Plastic-money mainstay Mastercard said it soon plans to start accepting biometric data as an alternative to passwords for making online payments. Perhaps you’ll even be able to pay for those purchases by duck face.

AT&T and Intel are working together to test drone-control technology over a 4G LTE network so the devices are more useful to businesses. Because that’s what we need: More drones up there.

linuxhackThe Linux Mint site was infiltrated and a modified version of the operating system with a handy hacker backdoor was temporarily posted. The Linux Mint blog says to be on guard if you downloaded Linux Mint 17.3 Cinnamon edition on February 20th and the site provides tools to check your installation. And also in Linux news, there’s a new distro called Subgraph OS that describes itself as an “adversary resistant computing platform.” The new variation can isolate programs that have been exploited by attackers and limit the access program have to other parts of the computer like your files and network connections.

Now in the departure lounge: Google announced this week that it was shutting down its Google Compare/Google Advisor service next month. Microsoft announced it was punting the standalone Skype Qik messaging app to the curb, or as the company’s announcement phrases it, “Skype Qik is moving” – right into the main Skype app. And the Cheezburger network, (which pretty much made LOL cats mainstream with the immortal question “I can haz cheeseburger?”) has been sold to an undisclosed buyer.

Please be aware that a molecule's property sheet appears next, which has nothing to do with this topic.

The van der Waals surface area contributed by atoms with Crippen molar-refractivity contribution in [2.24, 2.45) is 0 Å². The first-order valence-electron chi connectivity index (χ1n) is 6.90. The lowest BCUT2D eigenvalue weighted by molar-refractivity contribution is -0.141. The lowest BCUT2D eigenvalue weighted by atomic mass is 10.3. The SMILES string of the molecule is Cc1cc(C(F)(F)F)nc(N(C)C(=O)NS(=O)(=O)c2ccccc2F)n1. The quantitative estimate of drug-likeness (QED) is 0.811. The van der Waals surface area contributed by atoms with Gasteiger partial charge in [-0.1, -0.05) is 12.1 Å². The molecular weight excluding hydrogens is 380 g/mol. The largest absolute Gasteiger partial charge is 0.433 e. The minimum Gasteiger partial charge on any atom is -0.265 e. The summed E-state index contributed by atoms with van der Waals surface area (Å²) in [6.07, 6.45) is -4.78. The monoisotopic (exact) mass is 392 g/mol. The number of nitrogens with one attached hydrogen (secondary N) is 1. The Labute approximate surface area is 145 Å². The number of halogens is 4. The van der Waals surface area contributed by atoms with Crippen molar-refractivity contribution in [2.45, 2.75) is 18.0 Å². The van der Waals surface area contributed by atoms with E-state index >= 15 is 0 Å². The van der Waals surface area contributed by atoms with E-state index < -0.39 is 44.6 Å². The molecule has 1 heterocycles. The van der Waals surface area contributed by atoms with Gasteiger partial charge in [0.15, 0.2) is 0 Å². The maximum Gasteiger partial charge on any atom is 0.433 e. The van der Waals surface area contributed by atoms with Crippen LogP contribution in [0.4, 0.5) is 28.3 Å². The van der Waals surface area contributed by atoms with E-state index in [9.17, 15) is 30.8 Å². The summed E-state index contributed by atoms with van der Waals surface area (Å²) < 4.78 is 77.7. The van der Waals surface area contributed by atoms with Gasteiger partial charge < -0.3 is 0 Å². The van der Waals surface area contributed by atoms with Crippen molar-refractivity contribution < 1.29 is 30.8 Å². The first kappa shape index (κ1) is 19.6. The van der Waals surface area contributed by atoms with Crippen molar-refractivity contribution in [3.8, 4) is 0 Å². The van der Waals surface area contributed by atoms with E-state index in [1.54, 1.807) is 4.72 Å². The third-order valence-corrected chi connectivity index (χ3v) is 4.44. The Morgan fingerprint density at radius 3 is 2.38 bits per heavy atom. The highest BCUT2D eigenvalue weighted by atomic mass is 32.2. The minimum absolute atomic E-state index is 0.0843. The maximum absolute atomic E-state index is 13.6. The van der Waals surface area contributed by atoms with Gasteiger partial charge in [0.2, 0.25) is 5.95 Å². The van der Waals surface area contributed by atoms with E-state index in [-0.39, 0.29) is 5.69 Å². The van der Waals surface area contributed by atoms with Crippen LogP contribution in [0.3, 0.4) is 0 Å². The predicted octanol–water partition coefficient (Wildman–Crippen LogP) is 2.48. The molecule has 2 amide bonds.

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BuzzFeed has a new app out for Android and iOS called BuzzFeed Video. You can guess what it does, and yes, the clips start rolling as soon as you pause on one — then stop as you scroll on.

NASA is looking to shave some of five months it currently needs to get a spacecraft toting human passengers to Mars, but scientists there are working on a laser propulsion system that could get that trip time down from five months to three days.  Dr. Philip Lubin says the technology is there, and just needs to be scaled up. Some of Dr. Lubin’s papers on the subject are available of the University of California Santa Barbara’s Experimental Cosmology Group’s site for experimental astrophysics, including last year’s “A Roadmap to Interstellar Flight.” A recent episode of the “NASA 360” video series also explains the theories. (Chewie, check the hyperdrive!)

And finally, if you like NASA adventures, check your local PBS affiliate next week. On March 2, look for the first episode in a two-part series called A Year in Space, starring twin astronaut brothers Scott and Mark Kelly. Now there’s a family reality show we can get behind!

PTJ 153 News: Toasted